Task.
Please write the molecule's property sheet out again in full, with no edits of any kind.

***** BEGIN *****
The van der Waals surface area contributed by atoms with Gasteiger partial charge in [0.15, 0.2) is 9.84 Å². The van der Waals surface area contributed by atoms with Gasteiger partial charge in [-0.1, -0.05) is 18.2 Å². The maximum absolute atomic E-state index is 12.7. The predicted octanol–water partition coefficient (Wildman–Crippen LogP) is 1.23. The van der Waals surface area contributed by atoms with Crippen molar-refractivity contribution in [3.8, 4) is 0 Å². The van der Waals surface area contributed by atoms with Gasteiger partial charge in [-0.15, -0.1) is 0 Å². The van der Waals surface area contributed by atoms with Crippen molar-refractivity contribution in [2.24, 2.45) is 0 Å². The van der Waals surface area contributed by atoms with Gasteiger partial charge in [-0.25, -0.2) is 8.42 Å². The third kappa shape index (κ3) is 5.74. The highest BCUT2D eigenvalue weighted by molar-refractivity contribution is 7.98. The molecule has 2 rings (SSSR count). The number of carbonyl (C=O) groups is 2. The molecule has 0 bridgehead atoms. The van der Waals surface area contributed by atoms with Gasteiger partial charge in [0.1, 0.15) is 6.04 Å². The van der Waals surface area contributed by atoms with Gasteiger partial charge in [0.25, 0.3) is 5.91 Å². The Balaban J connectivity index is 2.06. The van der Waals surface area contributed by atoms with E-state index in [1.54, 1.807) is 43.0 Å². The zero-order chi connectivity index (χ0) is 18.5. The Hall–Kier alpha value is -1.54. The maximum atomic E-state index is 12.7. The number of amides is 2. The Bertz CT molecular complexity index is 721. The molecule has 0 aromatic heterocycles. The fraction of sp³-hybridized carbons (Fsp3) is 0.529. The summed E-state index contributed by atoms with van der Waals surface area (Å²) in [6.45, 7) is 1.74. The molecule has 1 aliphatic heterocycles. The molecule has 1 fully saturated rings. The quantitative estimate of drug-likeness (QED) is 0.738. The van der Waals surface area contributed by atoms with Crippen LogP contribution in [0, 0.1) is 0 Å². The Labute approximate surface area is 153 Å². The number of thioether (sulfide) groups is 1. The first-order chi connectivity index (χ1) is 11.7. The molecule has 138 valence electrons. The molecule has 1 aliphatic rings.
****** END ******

The van der Waals surface area contributed by atoms with Gasteiger partial charge in [0.15, 0.2) is 9.84 Å². The van der Waals surface area contributed by atoms with Gasteiger partial charge in [-0.1, -0.05) is 18.2 Å². The maximum absolute atomic E-state index is 12.7. The predicted octanol–water partition coefficient (Wildman–Crippen LogP) is 1.23. The van der Waals surface area contributed by atoms with Crippen molar-refractivity contribution in [3.8, 4) is 0 Å². The van der Waals surface area contributed by atoms with Gasteiger partial charge in [-0.15, -0.1) is 0 Å². The van der Waals surface area contributed by atoms with Crippen molar-refractivity contribution in [2.24, 2.45) is 0 Å². The van der Waals surface area contributed by atoms with Gasteiger partial charge in [-0.25, -0.2) is 8.42 Å². The third kappa shape index (κ3) is 5.74. The highest BCUT2D eigenvalue weighted by molar-refractivity contribution is 7.98. The molecule has 2 rings (SSSR count). The number of carbonyl (C=O) groups is 2. The molecule has 0 bridgehead atoms. The van der Waals surface area contributed by atoms with Gasteiger partial charge in [0.1, 0.15) is 6.04 Å². The van der Waals surface area contributed by atoms with Gasteiger partial charge in [0.25, 0.3) is 5.91 Å². The Balaban J connectivity index is 2.06. The van der Waals surface area contributed by atoms with E-state index in [1.54, 1.807) is 43.0 Å². The zero-order chi connectivity index (χ0) is 18.5. The Hall–Kier alpha value is -1.54. The maximum atomic E-state index is 12.7. The number of amides is 2. The Bertz CT molecular complexity index is 721. The molecule has 0 aromatic heterocycles. The fraction of sp³-hybridized carbons (Fsp3) is 0.529. The summed E-state index contributed by atoms with van der Waals surface area (Å²) in [6.45, 7) is 1.74. The molecule has 1 aliphatic heterocycles. The molecule has 1 fully saturated rings. The quantitative estimate of drug-likeness (QED) is 0.738. The van der Waals surface area contributed by atoms with Crippen LogP contribution in [0, 0.1) is 0 Å². The Labute approximate surface area is 153 Å². The number of thioether (sulfide) groups is 1. The first-order chi connectivity index (χ1) is 11.7. The molecule has 138 valence electrons. The molecule has 1 aliphatic rings.